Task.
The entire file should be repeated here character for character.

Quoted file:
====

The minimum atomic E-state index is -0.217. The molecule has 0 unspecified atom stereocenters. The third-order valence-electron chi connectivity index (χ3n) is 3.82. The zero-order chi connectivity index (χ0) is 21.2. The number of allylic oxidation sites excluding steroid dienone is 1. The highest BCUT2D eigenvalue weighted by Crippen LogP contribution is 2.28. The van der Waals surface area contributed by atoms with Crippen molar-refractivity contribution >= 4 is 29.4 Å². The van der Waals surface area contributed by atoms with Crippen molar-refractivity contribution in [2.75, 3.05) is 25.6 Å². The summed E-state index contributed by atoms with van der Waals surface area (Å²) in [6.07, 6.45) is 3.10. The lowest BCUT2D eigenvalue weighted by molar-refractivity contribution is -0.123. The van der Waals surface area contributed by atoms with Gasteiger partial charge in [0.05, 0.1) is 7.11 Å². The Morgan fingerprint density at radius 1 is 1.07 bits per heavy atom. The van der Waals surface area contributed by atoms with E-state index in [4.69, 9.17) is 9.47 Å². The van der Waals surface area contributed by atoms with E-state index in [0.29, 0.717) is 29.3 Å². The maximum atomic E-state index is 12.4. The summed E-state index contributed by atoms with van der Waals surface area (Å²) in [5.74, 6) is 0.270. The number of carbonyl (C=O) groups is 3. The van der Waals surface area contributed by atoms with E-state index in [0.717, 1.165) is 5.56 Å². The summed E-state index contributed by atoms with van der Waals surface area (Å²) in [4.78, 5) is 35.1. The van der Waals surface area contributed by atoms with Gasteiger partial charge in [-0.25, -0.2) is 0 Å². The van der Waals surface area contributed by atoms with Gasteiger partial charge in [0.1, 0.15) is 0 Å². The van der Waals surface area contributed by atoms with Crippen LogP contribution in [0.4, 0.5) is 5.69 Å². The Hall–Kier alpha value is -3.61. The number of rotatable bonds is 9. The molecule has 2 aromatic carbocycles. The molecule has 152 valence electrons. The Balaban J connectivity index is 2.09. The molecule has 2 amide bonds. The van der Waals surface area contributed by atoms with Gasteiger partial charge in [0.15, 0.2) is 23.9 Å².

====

The minimum atomic E-state index is -0.217. The molecule has 0 unspecified atom stereocenters. The third-order valence-electron chi connectivity index (χ3n) is 3.82. The zero-order chi connectivity index (χ0) is 21.2. The number of allylic oxidation sites excluding steroid dienone is 1. The highest BCUT2D eigenvalue weighted by Crippen LogP contribution is 2.28. The van der Waals surface area contributed by atoms with Crippen molar-refractivity contribution >= 4 is 29.4 Å². The van der Waals surface area contributed by atoms with Crippen molar-refractivity contribution in [2.75, 3.05) is 25.6 Å². The summed E-state index contributed by atoms with van der Waals surface area (Å²) in [6.07, 6.45) is 3.10. The lowest BCUT2D eigenvalue weighted by molar-refractivity contribution is -0.123. The van der Waals surface area contributed by atoms with Gasteiger partial charge in [0.05, 0.1) is 7.11 Å². The Morgan fingerprint density at radius 1 is 1.07 bits per heavy atom. The van der Waals surface area contributed by atoms with E-state index in [4.69, 9.17) is 9.47 Å². The van der Waals surface area contributed by atoms with E-state index in [0.29, 0.717) is 29.3 Å². The maximum atomic E-state index is 12.4. The summed E-state index contributed by atoms with van der Waals surface area (Å²) in [5.74, 6) is 0.270. The number of carbonyl (C=O) groups is 3. The van der Waals surface area contributed by atoms with E-state index in [0.717, 1.165) is 5.56 Å². The summed E-state index contributed by atoms with van der Waals surface area (Å²) in [4.78, 5) is 35.1. The van der Waals surface area contributed by atoms with Gasteiger partial charge in [-0.25, -0.2) is 0 Å². The van der Waals surface area contributed by atoms with Gasteiger partial charge in [0.1, 0.15) is 0 Å². The van der Waals surface area contributed by atoms with Crippen LogP contribution in [0.4, 0.5) is 5.69 Å². The Hall–Kier alpha value is -3.61. The number of rotatable bonds is 9. The molecule has 2 aromatic carbocycles. The molecule has 152 valence electrons. The Balaban J connectivity index is 2.09. The molecule has 2 amide bonds. The van der Waals surface area contributed by atoms with Gasteiger partial charge in [0.15, 0.2) is 23.9 Å².